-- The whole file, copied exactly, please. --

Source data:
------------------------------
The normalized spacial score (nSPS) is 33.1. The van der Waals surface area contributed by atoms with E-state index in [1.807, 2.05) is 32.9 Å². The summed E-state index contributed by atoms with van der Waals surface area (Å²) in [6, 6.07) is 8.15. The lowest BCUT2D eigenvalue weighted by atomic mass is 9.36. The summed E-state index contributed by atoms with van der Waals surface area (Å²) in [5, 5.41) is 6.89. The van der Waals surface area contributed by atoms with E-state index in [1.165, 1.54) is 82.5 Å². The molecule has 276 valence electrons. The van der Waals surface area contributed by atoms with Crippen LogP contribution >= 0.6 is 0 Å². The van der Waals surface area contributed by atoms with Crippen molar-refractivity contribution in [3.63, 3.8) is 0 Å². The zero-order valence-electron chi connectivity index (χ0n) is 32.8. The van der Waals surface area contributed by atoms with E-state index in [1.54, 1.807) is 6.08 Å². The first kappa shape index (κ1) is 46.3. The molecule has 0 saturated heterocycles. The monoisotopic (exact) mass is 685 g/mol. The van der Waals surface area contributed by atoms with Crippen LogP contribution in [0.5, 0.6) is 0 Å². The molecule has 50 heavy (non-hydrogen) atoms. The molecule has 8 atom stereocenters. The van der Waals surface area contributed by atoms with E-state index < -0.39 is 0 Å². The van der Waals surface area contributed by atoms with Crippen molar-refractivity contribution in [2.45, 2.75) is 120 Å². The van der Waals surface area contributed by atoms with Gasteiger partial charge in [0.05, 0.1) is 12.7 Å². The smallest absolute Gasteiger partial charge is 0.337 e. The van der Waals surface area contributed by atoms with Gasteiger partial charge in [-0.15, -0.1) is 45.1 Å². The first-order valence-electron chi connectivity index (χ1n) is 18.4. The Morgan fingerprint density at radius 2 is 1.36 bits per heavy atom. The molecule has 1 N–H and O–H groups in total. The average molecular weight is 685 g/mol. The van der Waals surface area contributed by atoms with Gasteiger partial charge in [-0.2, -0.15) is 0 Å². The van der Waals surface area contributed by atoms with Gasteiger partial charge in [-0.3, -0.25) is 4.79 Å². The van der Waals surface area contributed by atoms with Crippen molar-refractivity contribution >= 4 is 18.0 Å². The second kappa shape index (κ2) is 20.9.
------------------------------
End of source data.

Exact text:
The normalized spacial score (nSPS) is 33.1. The van der Waals surface area contributed by atoms with E-state index in [1.807, 2.05) is 32.9 Å². The summed E-state index contributed by atoms with van der Waals surface area (Å²) in [6, 6.07) is 8.15. The lowest BCUT2D eigenvalue weighted by atomic mass is 9.36. The summed E-state index contributed by atoms with van der Waals surface area (Å²) in [5, 5.41) is 6.89. The van der Waals surface area contributed by atoms with E-state index in [1.165, 1.54) is 82.5 Å². The molecule has 276 valence electrons. The van der Waals surface area contributed by atoms with Crippen LogP contribution >= 0.6 is 0 Å². The van der Waals surface area contributed by atoms with Crippen molar-refractivity contribution in [3.63, 3.8) is 0 Å². The zero-order valence-electron chi connectivity index (χ0n) is 32.8. The van der Waals surface area contributed by atoms with E-state index in [1.54, 1.807) is 6.08 Å². The first kappa shape index (κ1) is 46.3. The molecule has 0 saturated heterocycles. The monoisotopic (exact) mass is 685 g/mol. The van der Waals surface area contributed by atoms with Crippen LogP contribution in [0.5, 0.6) is 0 Å². The molecule has 50 heavy (non-hydrogen) atoms. The molecule has 8 atom stereocenters. The van der Waals surface area contributed by atoms with E-state index < -0.39 is 0 Å². The van der Waals surface area contributed by atoms with Crippen molar-refractivity contribution in [2.45, 2.75) is 120 Å². The van der Waals surface area contributed by atoms with Gasteiger partial charge in [0.05, 0.1) is 12.7 Å². The smallest absolute Gasteiger partial charge is 0.337 e. The van der Waals surface area contributed by atoms with Gasteiger partial charge in [-0.15, -0.1) is 45.1 Å². The first-order valence-electron chi connectivity index (χ1n) is 18.4. The Morgan fingerprint density at radius 2 is 1.36 bits per heavy atom. The molecule has 1 N–H and O–H groups in total. The average molecular weight is 685 g/mol. The van der Waals surface area contributed by atoms with Gasteiger partial charge in [-0.2, -0.15) is 0 Å². The van der Waals surface area contributed by atoms with Gasteiger partial charge in [-0.3, -0.25) is 4.79 Å². The van der Waals surface area contributed by atoms with Crippen molar-refractivity contribution >= 4 is 18.0 Å². The second kappa shape index (κ2) is 20.9.